Stephen Paul King references: > http://www.cs.auckland.ac.nz/~cristian/coinsQIP.pdf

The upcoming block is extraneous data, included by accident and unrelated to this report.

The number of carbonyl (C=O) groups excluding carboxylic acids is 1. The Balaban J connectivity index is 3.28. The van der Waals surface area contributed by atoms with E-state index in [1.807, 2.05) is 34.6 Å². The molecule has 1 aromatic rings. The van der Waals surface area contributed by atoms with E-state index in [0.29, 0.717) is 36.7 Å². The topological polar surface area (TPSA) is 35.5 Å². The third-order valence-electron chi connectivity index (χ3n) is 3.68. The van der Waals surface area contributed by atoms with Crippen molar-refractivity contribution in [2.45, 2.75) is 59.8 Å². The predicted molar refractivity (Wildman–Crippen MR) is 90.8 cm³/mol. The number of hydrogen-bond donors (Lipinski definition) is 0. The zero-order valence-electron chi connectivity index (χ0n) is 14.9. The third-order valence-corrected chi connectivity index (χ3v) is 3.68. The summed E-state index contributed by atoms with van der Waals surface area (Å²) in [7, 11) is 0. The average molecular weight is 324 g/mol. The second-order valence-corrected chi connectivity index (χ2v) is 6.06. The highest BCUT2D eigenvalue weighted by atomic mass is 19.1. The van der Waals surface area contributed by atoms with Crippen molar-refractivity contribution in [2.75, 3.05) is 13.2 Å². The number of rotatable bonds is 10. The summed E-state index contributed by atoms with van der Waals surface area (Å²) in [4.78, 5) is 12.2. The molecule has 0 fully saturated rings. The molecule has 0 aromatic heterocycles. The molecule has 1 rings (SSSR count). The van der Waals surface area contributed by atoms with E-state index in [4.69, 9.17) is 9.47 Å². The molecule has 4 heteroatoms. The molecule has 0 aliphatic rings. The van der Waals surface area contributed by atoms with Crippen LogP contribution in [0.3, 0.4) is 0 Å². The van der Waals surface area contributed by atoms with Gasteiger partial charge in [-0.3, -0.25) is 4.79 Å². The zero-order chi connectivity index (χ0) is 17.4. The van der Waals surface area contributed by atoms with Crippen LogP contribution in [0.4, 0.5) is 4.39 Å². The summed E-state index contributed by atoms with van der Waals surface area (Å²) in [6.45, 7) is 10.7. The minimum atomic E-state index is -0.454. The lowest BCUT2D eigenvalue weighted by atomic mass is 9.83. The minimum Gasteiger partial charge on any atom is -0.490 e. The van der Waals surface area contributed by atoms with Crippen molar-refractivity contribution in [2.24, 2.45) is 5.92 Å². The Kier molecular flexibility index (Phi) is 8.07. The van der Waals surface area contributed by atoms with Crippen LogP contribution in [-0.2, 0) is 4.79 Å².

whose abstract begins, "Is there any hope for quantum computer to challenge the Turing barrier, i.e., to solve an undecidable problem, to compute an uncomputable function? According to Feynman's '82 argument, the answer is negative. This paper re-opens the case: we will discuss solutions to a few simple problems which suggest that quantum computing is theoretically capable of computing uncomputable functions." We discussed this article briefly in July. Calude relies on infinite dimensional Hilbert space with the inputs prepared in an infinite superposition. Without claiming to understand all the details, this looks to me like it would require an infinite amount of work to prepare. It is well known that under idealized classical Newtonian physics, computations are possible that break the Turing barrier if you have infinite precision in your inputs. Of course, we don't live in a Newtonian universe. This new result has something of the same flavor, applied to a quantum mechanical universe. It still relies on infinities. When a finite quantum computer can break the Turing barrier, that will prove something. But when your first step is to prepare an infinite superposition, that has no applicability to the physical universe. Hal Finney